Below is a rough approximation of our course last night. Rough because I made it in PowerPoint and because if we didn't actually do an obstacle during class I can't recall it. And it obviously doesn't count if Ike just *chose* to do it - JUST KIDDING. I have limited memory power; need to start eating some Ginko or something!
We started off class doing the two wing jumps (those are the ones with the cute little blue boxes) and the single jump, then a switch and single jump into the tunnel. Katrin asked us to do a back cross/switch after the first single jump. With Ike, in my heart-of-obvious-hearts, I wanted to do a front cross after the first single jump. However I did the requested back cross, and this is a great thing because I need practice on how the heck to do those. Someday I will have a dog that is not Ike.
Katrin suggested setting our dogs up to the left of the first wing jump (right behind the wing) and putting them in a stay so they need to hop the first jump. Start-line stays are kind of new to me. I typically do not do lead outs with Ike because in the beginning (of our competitive agility training) I was so concerned about demotivating him. Now that he enjoys agility it is kind of a moot point and in fact might actually help us out, so start-line stays and lead-outs here we come.
Anyway, Katrin introduced us to her theory of arcs, essentially, a dog will be inclined to act somewhat like a boomerang and arc back in the direction from which they started with momentum. In this case, that meant choosing the single jump over the tunnel and it worked beautifully. My uneducated inclination was to do the exact opposite, start the dog on an angle behind the right wing. I was thinking he would move in a straight line. Eh....the things you learn.
Ike handled this really well. I was surprised and thought he would go for the tunnel. Yay for the theory of arcs! Of course, considering he still doesn't really know switch that well, as I prefer practicing the table, I almost stomped on him when I did the back cross. We both recovered much more quickly than we would have a year ago! I suspect with more practicing of switch at home and some more back cross practice this will stop being an issue for us. Hooray. At one point with Ike I just assumed we would never be able to do a back cross! I still have a preference for front-crosses considering the speed Ike typically moves at, though!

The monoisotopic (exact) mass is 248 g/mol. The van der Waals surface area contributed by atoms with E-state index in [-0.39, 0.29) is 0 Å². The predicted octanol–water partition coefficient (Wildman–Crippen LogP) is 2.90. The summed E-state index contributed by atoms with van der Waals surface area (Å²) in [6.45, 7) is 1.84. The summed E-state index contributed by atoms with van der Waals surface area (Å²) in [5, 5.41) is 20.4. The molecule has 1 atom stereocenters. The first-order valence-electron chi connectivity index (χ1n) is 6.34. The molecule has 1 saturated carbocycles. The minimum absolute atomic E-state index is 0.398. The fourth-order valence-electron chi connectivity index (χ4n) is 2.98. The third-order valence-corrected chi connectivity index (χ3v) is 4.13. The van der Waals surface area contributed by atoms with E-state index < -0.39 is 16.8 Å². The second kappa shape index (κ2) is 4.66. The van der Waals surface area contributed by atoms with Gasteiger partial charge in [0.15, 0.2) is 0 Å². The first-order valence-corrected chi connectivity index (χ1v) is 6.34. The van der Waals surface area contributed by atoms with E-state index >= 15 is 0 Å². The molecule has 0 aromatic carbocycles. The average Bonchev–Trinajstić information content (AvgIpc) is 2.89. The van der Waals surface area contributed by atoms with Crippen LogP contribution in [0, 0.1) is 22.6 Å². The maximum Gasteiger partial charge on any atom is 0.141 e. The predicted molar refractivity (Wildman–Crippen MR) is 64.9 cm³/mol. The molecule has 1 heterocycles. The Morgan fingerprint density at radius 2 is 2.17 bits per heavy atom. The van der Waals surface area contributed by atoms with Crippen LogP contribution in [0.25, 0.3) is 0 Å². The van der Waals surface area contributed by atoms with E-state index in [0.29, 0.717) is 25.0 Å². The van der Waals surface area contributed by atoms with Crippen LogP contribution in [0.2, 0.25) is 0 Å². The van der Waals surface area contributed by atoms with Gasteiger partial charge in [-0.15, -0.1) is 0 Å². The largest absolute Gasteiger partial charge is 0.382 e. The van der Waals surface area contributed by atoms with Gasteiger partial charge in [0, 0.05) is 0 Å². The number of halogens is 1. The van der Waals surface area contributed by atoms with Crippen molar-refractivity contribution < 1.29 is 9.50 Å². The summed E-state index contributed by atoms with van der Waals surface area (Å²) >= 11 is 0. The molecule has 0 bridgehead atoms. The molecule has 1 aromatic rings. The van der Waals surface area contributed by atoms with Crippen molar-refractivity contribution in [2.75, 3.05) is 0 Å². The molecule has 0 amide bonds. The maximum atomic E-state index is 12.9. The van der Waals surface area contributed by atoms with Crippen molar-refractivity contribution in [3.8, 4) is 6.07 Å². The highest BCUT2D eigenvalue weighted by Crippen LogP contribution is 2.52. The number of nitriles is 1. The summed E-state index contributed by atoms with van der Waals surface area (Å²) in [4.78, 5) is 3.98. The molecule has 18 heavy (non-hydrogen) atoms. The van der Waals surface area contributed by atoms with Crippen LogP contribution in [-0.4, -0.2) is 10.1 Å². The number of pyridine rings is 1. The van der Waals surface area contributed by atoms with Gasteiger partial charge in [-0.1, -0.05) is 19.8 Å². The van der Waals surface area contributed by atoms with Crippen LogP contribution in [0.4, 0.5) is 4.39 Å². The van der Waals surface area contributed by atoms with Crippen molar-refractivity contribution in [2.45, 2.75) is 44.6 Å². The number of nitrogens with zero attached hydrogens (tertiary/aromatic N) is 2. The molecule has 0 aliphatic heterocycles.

Next we did two wing jumps, tunnel, double jump, weave poles, dog does a 180 into the second set of weave poles. Ike had a heck of a time chosing the tunnel over the single jump. First it was my fault, I kept moving and he was just watching my forward movement, then I dropped my hand too soon and it looked like I was cuing him to do the single jump even though verbally I was yelling tunnel. Then he was somewhat pattern trained. However Ike responds super well to a verbal uh-uh (which I do try to avoid nowadays) and I was finally able to get him to do the tunnel.
HOWEVER, again with the bad handler, I wanted to reward him after the double jump and I bent down and was kind of facing him which caused him to drop the bar (should have just done it before the double - screw momentum - this is practice). ARGH!! Poor Ike. Thank gods he is a forgiving pooch. Onto the weaves in a 180 formation. I ended up handling this as Katrin suggested, by staying between the two sets of weaves, even though I wanted to babysit Ike and do a front cross so I could be on the entrance side of the second set of weaves.
It was a challenging class for me. Ike is at a wonderful point where he just enjoys agility, so I think he had fun too. And even though both dogs in our class are young and playful Ike does not get overly upset about this. In fact, he appears to like them. Yay, Ike!!